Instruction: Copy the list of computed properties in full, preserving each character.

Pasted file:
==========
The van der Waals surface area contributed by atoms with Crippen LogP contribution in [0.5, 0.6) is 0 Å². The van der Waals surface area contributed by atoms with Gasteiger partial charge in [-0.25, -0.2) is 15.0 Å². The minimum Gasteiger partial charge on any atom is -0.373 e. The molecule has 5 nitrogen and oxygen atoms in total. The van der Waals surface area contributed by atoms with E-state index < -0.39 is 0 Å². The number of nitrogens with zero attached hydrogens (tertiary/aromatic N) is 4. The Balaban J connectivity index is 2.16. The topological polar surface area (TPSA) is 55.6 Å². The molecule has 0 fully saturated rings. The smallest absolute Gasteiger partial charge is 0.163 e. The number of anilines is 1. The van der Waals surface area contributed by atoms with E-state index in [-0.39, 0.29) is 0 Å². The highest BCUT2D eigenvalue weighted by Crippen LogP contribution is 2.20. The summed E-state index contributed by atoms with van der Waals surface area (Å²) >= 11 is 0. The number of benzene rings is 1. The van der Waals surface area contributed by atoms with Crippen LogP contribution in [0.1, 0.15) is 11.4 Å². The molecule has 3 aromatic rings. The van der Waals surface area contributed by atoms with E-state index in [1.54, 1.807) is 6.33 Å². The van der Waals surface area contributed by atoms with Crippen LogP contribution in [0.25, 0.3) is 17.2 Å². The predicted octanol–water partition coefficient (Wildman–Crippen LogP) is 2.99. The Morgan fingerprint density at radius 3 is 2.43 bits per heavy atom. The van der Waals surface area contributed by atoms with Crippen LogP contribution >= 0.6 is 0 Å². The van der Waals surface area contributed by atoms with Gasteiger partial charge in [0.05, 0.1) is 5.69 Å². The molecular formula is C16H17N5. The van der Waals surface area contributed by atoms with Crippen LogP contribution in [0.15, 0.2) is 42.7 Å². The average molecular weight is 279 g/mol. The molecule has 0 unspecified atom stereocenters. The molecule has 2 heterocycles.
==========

The van der Waals surface area contributed by atoms with Crippen LogP contribution in [0.5, 0.6) is 0 Å². The van der Waals surface area contributed by atoms with Gasteiger partial charge in [-0.25, -0.2) is 15.0 Å². The minimum Gasteiger partial charge on any atom is -0.373 e. The molecule has 5 nitrogen and oxygen atoms in total. The van der Waals surface area contributed by atoms with E-state index < -0.39 is 0 Å². The number of nitrogens with zero attached hydrogens (tertiary/aromatic N) is 4. The Balaban J connectivity index is 2.16. The topological polar surface area (TPSA) is 55.6 Å². The molecule has 0 fully saturated rings. The smallest absolute Gasteiger partial charge is 0.163 e. The number of anilines is 1. The van der Waals surface area contributed by atoms with E-state index in [-0.39, 0.29) is 0 Å². The highest BCUT2D eigenvalue weighted by Crippen LogP contribution is 2.20. The summed E-state index contributed by atoms with van der Waals surface area (Å²) >= 11 is 0. The number of benzene rings is 1. The van der Waals surface area contributed by atoms with Crippen LogP contribution in [0.1, 0.15) is 11.4 Å². The molecule has 3 aromatic rings. The van der Waals surface area contributed by atoms with E-state index in [1.54, 1.807) is 6.33 Å². The van der Waals surface area contributed by atoms with Crippen LogP contribution in [0.25, 0.3) is 17.2 Å². The predicted octanol–water partition coefficient (Wildman–Crippen LogP) is 2.99. The Morgan fingerprint density at radius 3 is 2.43 bits per heavy atom. The van der Waals surface area contributed by atoms with Crippen LogP contribution >= 0.6 is 0 Å². The van der Waals surface area contributed by atoms with Gasteiger partial charge in [0.05, 0.1) is 5.69 Å². The molecular formula is C16H17N5. The van der Waals surface area contributed by atoms with Crippen LogP contribution in [0.15, 0.2) is 42.7 Å². The average molecular weight is 279 g/mol. The molecule has 0 unspecified atom stereocenters. The molecule has 2 heterocycles.